BBB Securities: A Reach for Yield with Long-Term Repercussions?
As investors seek higher returns following a long period of significantly low rates, issuers are taking advantage by issuing longer-term debt for lower-rated securities, notably in the BBB sector. In this video, Portfolio Managers Nick Maroutsos, Dan Siluk and Jason England discuss the risks presented by a large influx of BBB-rated securities.
- In a risk-off environment, the likelihood is that the BBB sector would suffer more than higher-rated securities.
- While we do feel that investors are compensated for the additional risk, not all BBB is the same, and compensation is tied to sectors, industries and countries.
- We’re closely monitoring any indicators of a potential recession and how those indicators could impact the BBB space.
Nick Maroutsos: There has been a proliferation of BBBs being issued in the marketplace, and I think it’s for a variety of different reasons
You have an environment where people are reaching for yield. They want to achieve higher returns for their portfolios, and you’re also in an environment where rates have been significantly low for a long period of time, and issuers are taking advantage of that by issuing longer-term debt at lower-rated securities. Now, as we move down the capital structure from AA to A to BBB, you’re obviously increasing the risk of your overall portfolio, and you’re only one notch away from some investment grade, which certainly takes on more characteristics and more equity-like characteristics. So if there were a risk-off environment, the likelihood is that the BBB sector, at least in the investment-grade space, would suffer more than higher-rated securities such as A- or AA-rated securities.
Dan Siluk: Are investors being compensated for BBB risk? Well, not all BBBs are created the same, so you’ve got this disparity between a BBB+ credit versus a BBB- credit, for example. So the rate of default on a BBB+ credit is roughly 2% versus the BBB-, which is around 10% annualized. So it really depends where you sit within that BBB universe. The lower you go down the capital structure, you’re expected to be paid for the additional risk you’re taking. So we do feel that investors are compensated, but they’re compensated within various sectors, industries and even countries around the globe.
Jason England: It’s hard to argue that the next recession is not far off. Some of the indicators that we’re looking at obviously is the yield curve as we’ve seen two’s and ten’s spread is shrinking, it’s, you know, around 20 basis points. As that continues to get closer to flat or maybe even as the curve inverts, that’s one tipping point or telltale sign in the past that has told us when the next recession is. So that’s something we’re monitoring closely, and if we see that, that’s where you could see an impact to the BBB space.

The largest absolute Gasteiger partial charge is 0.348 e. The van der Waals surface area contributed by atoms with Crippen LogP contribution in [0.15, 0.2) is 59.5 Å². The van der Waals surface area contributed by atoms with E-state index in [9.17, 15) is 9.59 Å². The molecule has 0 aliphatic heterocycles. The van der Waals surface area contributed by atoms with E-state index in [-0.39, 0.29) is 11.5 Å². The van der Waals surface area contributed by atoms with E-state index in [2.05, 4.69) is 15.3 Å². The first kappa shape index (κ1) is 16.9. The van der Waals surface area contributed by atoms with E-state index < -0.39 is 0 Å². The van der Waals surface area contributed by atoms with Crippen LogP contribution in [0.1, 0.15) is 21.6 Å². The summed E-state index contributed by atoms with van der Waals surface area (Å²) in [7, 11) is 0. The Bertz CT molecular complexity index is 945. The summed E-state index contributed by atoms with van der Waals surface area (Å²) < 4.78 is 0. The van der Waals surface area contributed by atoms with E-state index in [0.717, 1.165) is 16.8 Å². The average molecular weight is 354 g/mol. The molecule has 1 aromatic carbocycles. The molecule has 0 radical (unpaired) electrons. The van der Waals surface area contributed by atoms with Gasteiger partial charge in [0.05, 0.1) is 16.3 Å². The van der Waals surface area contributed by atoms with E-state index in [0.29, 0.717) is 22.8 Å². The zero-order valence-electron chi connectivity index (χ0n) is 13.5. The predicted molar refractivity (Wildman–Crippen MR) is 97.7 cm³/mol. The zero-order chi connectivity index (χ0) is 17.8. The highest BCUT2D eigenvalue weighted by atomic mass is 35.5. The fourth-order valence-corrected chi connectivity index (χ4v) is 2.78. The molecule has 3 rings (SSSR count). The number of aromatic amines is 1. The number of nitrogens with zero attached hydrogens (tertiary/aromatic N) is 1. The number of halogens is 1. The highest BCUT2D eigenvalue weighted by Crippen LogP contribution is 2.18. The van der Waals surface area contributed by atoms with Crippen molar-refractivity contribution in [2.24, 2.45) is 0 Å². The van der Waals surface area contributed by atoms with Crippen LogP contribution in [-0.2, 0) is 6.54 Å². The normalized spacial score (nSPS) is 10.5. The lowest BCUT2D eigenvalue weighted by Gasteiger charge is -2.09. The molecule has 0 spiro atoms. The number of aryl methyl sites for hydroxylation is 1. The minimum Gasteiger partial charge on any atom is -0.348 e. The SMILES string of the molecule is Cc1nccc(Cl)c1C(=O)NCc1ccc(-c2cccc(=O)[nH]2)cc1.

Maroutsos: In a risk-off environment as a result of the proliferation of the large-scale issuance in the BBB sector, naturally, you’re going to have a spread-widening event, and the BBB sector will suffer the most in the investment-grade space. If we do see some downgrades in the investment-grade space, naturally, the lower-rated BBBs are going to suffer the most. So they will behave more like equity-related securities, so they won’t provide the true defensive nature that a fixed income security is there to provide. If you look at the BBB sector as a whole, so statistically showing that the investment-grade corporate bond market is about $6 trillion in size, as of now, roughly half of that is comprised of BBBs. If we take a step back to 2008, there was only a third of the assets that were BBBs, so there has been a large influx and issuance of BBB-related securities and, naturally, people have gravitated to that in order to accept more yield and, ultimately, try to get more return in their portfolios.
Fixed income securities are subject to interest rate, inflation, credit and default risk. As interest rates rise, bond prices usually fall, and vice versa. High-yield bonds, or “junk” bonds, involve a greater risk of default and price volatility. Foreign securities, including sovereign debt, are subject to currency fluctuations, political and economic uncertainty, increased volatility and lower liquidity, all of which are magnified in emerging markets.
Basis Point (bp) equals 1/100 of a percentage point. 1 bp = 0.01%, 100 bps = 1%.
Credit Spread is the difference in yield between securities with similar maturity but different credit quality.
2’s and 10’s spread is the difference in yield between 2-year Treasuries and 10-year Treasuries.
Bond ratings are measured on a scale that generally ranges from AAA (highest) to D (lowest).